Government 'can and should pick winners' to grow scale-up companies, says federal advisor

Mark Lowey
June 9, 2021

Canada needs an Olympics-style “Own the Podium” strategy to help grow scaling companies — including the government identifying and supporting select firms with high potential to become global competitors, says a special advisor to the federal government.

“We need a stronger Team Canada approach. Both the public and private sectors have to feel a shared responsibility for removing barriers to help Canadian companies be successful,” Sheldon Levy, special advisor to Mary Ng, Minister of Small Business and Export Promotion, told Research Money.

Free market economists and policy experts typically caution government not to pick winners and losers, but let the market decide. Levy, however, disagrees.

“I think the government can and should pick winners. There are many countries that have to pick their laneway and can’t be the best at everything all the time," he said.

“Canada is a country where the government can and should get involved in picking the winners, and be accountable and transparent why they’re doing it and accept the criticism."

Levy, a former Ontario government deputy minister and a past president of Ryerson University, makes four major recommendations in his report, “Getting to Scale: Accelerating Canada’s high-growth companies,” written for the Brookfield Institute for Innovation + Entrepreneurship.

His recommendations are:

  • Build out a comprehensive “Own the Podium” strategy for supporting Canada’s scale-ups.
  • Expand the supply of talent for Canadian scale-ups — the top issue identified by companies and ecosystem experts interviewed for the report.
  • Expand the supply of later-stage growth capital and financing of intangible assets.
  • Support access to and development of markets that enable companies to scale.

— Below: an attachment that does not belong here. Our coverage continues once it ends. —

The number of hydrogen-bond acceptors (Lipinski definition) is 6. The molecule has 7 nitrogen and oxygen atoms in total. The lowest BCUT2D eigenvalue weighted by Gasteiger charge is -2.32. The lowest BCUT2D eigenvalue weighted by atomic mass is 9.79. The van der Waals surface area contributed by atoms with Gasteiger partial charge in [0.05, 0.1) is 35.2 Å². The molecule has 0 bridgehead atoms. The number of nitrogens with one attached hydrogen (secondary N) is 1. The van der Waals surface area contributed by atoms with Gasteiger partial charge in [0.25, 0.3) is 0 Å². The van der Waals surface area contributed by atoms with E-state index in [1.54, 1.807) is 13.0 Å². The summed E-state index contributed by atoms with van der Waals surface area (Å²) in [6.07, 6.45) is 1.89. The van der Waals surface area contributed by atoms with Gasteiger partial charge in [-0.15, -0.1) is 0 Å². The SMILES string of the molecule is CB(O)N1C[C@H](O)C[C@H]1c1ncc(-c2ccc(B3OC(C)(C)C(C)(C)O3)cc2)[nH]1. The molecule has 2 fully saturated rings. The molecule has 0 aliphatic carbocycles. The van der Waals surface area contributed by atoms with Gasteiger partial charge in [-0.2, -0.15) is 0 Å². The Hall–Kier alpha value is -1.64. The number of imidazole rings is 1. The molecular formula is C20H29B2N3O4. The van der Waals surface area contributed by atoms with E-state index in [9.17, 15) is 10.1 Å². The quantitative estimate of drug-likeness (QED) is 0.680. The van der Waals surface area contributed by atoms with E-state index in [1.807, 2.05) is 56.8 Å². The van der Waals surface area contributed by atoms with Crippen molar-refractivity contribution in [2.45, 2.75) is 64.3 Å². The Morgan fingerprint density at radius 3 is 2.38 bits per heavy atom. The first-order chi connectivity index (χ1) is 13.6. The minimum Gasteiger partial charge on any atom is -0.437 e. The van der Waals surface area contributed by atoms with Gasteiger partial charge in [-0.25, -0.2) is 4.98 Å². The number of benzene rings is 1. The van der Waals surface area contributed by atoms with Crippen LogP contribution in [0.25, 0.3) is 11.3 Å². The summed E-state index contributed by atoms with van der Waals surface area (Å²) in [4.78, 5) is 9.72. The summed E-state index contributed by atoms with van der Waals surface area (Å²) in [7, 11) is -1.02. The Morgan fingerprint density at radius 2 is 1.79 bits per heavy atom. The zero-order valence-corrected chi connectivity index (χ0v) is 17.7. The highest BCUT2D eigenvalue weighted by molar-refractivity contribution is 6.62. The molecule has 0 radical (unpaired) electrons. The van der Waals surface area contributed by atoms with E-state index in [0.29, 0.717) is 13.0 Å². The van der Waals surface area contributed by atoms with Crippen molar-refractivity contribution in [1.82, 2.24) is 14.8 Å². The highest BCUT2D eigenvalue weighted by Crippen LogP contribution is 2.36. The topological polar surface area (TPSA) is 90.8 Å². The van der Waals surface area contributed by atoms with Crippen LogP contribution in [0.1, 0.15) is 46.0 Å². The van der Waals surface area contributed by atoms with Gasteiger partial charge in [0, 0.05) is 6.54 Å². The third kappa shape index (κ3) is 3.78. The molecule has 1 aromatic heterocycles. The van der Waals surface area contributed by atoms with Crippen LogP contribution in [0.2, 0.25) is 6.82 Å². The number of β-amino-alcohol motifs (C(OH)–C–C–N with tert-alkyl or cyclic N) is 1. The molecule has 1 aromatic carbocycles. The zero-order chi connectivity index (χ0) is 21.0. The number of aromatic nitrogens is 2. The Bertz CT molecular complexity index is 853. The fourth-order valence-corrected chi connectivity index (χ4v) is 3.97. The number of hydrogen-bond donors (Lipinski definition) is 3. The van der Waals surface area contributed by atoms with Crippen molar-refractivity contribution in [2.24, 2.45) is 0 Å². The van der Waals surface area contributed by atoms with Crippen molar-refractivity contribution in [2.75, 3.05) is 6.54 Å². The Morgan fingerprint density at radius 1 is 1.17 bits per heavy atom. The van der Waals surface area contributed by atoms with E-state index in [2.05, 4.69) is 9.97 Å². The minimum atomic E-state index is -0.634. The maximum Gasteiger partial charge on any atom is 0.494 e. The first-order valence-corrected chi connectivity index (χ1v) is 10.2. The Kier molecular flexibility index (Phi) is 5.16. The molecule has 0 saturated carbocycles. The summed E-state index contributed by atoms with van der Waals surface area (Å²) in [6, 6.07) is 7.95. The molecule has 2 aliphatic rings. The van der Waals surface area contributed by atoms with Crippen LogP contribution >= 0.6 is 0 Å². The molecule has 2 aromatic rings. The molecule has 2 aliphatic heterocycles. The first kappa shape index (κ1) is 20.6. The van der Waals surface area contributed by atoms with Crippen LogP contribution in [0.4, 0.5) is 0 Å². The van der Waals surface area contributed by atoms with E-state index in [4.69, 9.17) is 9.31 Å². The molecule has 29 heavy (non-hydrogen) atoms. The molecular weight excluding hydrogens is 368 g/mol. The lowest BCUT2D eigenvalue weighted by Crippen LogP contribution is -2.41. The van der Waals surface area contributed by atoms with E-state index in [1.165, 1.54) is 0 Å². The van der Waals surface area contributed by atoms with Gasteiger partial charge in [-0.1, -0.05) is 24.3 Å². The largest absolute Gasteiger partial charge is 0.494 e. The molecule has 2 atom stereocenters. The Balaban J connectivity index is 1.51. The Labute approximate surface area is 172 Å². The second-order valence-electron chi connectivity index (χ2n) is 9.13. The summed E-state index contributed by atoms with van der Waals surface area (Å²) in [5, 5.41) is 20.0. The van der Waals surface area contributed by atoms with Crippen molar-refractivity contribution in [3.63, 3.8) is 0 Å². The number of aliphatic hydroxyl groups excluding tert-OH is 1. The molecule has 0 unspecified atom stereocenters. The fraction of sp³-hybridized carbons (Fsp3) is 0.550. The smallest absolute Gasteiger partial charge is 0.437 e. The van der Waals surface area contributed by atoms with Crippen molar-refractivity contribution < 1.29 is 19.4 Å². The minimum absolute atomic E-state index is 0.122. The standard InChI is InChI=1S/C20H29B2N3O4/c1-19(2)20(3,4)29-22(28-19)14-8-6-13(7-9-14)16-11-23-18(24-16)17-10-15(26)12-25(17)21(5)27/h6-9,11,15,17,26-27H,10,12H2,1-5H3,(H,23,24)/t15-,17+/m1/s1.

“To maximize success, support for scale-ups should be more concentrated to a small number of high-potential firms, with levels of support increasing,” according to Levy's report. (A scale-up business is defined as a company that has annualized growth of at least 20 percent over three years with 10 or more employees at the start of the period, according to the OECD.)

Levy's report also recommends that government provide special treatment to high-potential firms in existing programs. “The federal government should create a new elite tier within the existing Accelerated Growth Service concierge program, which would be specifically targeted to high-potential scaling firms,” the report says.

The federal government offers an Accelerated Growth Service for scale-ups with annual revenue of at least $5 million and year-over-year revenue growth. The service provides companies with free, expert support from an innovation advisor who's a seasoned former entrepreneur, along with a tailored growth plan, a custom-built government team and advice on how to pitch their business.

Build on CAN Health Network model

To better support Canadian firms in scaling and improve the country’s poor record of domestic technology adoption, more initiatives like the CAN Health Network are needed, Levy said in an interview.